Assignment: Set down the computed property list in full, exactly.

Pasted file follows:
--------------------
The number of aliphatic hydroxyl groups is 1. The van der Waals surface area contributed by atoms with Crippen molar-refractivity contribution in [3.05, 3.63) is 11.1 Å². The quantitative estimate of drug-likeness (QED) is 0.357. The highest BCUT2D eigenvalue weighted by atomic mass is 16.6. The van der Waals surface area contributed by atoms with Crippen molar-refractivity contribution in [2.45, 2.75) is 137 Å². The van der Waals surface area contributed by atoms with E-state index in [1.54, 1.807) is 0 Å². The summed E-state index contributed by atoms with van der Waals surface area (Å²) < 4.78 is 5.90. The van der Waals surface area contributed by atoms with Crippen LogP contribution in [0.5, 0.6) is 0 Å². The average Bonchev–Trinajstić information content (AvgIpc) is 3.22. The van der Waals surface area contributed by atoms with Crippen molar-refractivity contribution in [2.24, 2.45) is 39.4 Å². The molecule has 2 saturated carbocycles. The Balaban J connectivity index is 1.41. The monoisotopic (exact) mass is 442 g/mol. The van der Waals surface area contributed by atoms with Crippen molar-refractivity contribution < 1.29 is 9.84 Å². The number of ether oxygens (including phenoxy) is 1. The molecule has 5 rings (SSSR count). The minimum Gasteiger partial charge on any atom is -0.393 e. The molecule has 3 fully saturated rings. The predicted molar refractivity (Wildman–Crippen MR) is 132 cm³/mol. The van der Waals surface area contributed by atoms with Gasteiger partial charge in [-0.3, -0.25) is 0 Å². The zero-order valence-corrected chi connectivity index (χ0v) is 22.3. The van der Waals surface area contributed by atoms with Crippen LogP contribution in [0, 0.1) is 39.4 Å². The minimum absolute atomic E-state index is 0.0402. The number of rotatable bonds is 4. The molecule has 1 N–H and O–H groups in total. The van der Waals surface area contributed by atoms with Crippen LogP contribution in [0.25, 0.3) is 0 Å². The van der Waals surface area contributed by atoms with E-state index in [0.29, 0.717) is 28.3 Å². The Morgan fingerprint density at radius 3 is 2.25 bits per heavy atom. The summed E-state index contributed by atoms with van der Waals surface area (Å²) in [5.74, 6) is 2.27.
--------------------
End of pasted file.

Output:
The number of aliphatic hydroxyl groups is 1. The van der Waals surface area contributed by atoms with Crippen molar-refractivity contribution in [3.05, 3.63) is 11.1 Å². The quantitative estimate of drug-likeness (QED) is 0.357. The highest BCUT2D eigenvalue weighted by atomic mass is 16.6. The van der Waals surface area contributed by atoms with Crippen molar-refractivity contribution in [2.45, 2.75) is 137 Å². The van der Waals surface area contributed by atoms with E-state index in [1.54, 1.807) is 0 Å². The summed E-state index contributed by atoms with van der Waals surface area (Å²) < 4.78 is 5.90. The van der Waals surface area contributed by atoms with Crippen LogP contribution in [0.5, 0.6) is 0 Å². The average Bonchev–Trinajstić information content (AvgIpc) is 3.22. The van der Waals surface area contributed by atoms with Crippen molar-refractivity contribution in [2.24, 2.45) is 39.4 Å². The molecule has 2 saturated carbocycles. The Balaban J connectivity index is 1.41. The monoisotopic (exact) mass is 442 g/mol. The van der Waals surface area contributed by atoms with Crippen molar-refractivity contribution < 1.29 is 9.84 Å². The number of ether oxygens (including phenoxy) is 1. The molecule has 5 rings (SSSR count). The minimum Gasteiger partial charge on any atom is -0.393 e. The molecule has 3 fully saturated rings. The predicted molar refractivity (Wildman–Crippen MR) is 132 cm³/mol. The van der Waals surface area contributed by atoms with Gasteiger partial charge in [-0.3, -0.25) is 0 Å². The zero-order valence-corrected chi connectivity index (χ0v) is 22.3. The van der Waals surface area contributed by atoms with Crippen LogP contribution in [0, 0.1) is 39.4 Å². The minimum absolute atomic E-state index is 0.0402. The number of rotatable bonds is 4. The molecule has 1 N–H and O–H groups in total. The van der Waals surface area contributed by atoms with Crippen LogP contribution in [0.25, 0.3) is 0 Å². The van der Waals surface area contributed by atoms with E-state index in [0.29, 0.717) is 28.3 Å². The Morgan fingerprint density at radius 3 is 2.25 bits per heavy atom. The summed E-state index contributed by atoms with van der Waals surface area (Å²) in [5.74, 6) is 2.27.